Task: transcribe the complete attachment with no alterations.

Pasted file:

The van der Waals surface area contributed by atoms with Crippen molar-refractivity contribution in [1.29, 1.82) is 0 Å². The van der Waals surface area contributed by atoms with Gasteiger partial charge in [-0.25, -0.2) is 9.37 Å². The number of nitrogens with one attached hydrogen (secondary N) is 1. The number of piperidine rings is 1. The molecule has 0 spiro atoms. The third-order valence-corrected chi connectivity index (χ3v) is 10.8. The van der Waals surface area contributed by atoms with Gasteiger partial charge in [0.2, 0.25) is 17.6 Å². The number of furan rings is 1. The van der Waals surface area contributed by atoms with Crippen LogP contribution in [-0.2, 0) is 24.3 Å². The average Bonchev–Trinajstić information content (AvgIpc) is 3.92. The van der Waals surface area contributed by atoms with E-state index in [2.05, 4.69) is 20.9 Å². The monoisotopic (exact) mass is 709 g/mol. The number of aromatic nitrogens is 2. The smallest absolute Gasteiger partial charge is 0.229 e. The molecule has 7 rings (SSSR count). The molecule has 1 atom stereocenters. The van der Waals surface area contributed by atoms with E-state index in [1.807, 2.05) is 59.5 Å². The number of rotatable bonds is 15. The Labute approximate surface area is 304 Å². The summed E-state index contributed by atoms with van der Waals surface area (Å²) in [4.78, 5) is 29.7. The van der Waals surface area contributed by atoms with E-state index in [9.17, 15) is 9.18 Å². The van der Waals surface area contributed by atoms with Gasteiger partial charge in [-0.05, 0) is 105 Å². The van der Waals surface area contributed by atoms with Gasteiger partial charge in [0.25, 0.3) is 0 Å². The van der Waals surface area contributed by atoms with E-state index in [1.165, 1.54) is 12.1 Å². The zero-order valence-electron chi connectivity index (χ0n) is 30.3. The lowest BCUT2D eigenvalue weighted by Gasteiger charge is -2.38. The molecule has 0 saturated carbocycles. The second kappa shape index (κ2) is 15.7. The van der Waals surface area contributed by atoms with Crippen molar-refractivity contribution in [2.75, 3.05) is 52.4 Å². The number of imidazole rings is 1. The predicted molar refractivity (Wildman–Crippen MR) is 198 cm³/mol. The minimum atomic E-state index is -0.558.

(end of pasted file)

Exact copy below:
The van der Waals surface area contributed by atoms with Crippen molar-refractivity contribution in [1.29, 1.82) is 0 Å². The van der Waals surface area contributed by atoms with Gasteiger partial charge in [-0.25, -0.2) is 9.37 Å². The number of nitrogens with one attached hydrogen (secondary N) is 1. The number of piperidine rings is 1. The molecule has 0 spiro atoms. The third-order valence-corrected chi connectivity index (χ3v) is 10.8. The van der Waals surface area contributed by atoms with Gasteiger partial charge in [0.2, 0.25) is 17.6 Å². The number of furan rings is 1. The van der Waals surface area contributed by atoms with Crippen LogP contribution in [-0.2, 0) is 24.3 Å². The average Bonchev–Trinajstić information content (AvgIpc) is 3.92. The van der Waals surface area contributed by atoms with E-state index in [2.05, 4.69) is 20.9 Å². The monoisotopic (exact) mass is 709 g/mol. The number of aromatic nitrogens is 2. The smallest absolute Gasteiger partial charge is 0.229 e. The molecule has 7 rings (SSSR count). The molecule has 1 atom stereocenters. The van der Waals surface area contributed by atoms with E-state index in [1.807, 2.05) is 59.5 Å². The number of rotatable bonds is 15. The Labute approximate surface area is 304 Å². The summed E-state index contributed by atoms with van der Waals surface area (Å²) in [4.78, 5) is 29.7. The van der Waals surface area contributed by atoms with E-state index in [9.17, 15) is 9.18 Å². The van der Waals surface area contributed by atoms with Gasteiger partial charge in [-0.05, 0) is 105 Å². The van der Waals surface area contributed by atoms with Gasteiger partial charge in [0.25, 0.3) is 0 Å². The van der Waals surface area contributed by atoms with E-state index in [1.165, 1.54) is 12.1 Å². The zero-order valence-electron chi connectivity index (χ0n) is 30.3. The lowest BCUT2D eigenvalue weighted by Gasteiger charge is -2.38. The molecule has 0 saturated carbocycles. The second kappa shape index (κ2) is 15.7. The van der Waals surface area contributed by atoms with Crippen molar-refractivity contribution in [2.75, 3.05) is 52.4 Å². The number of imidazole rings is 1. The predicted molar refractivity (Wildman–Crippen MR) is 198 cm³/mol. The minimum atomic E-state index is -0.558.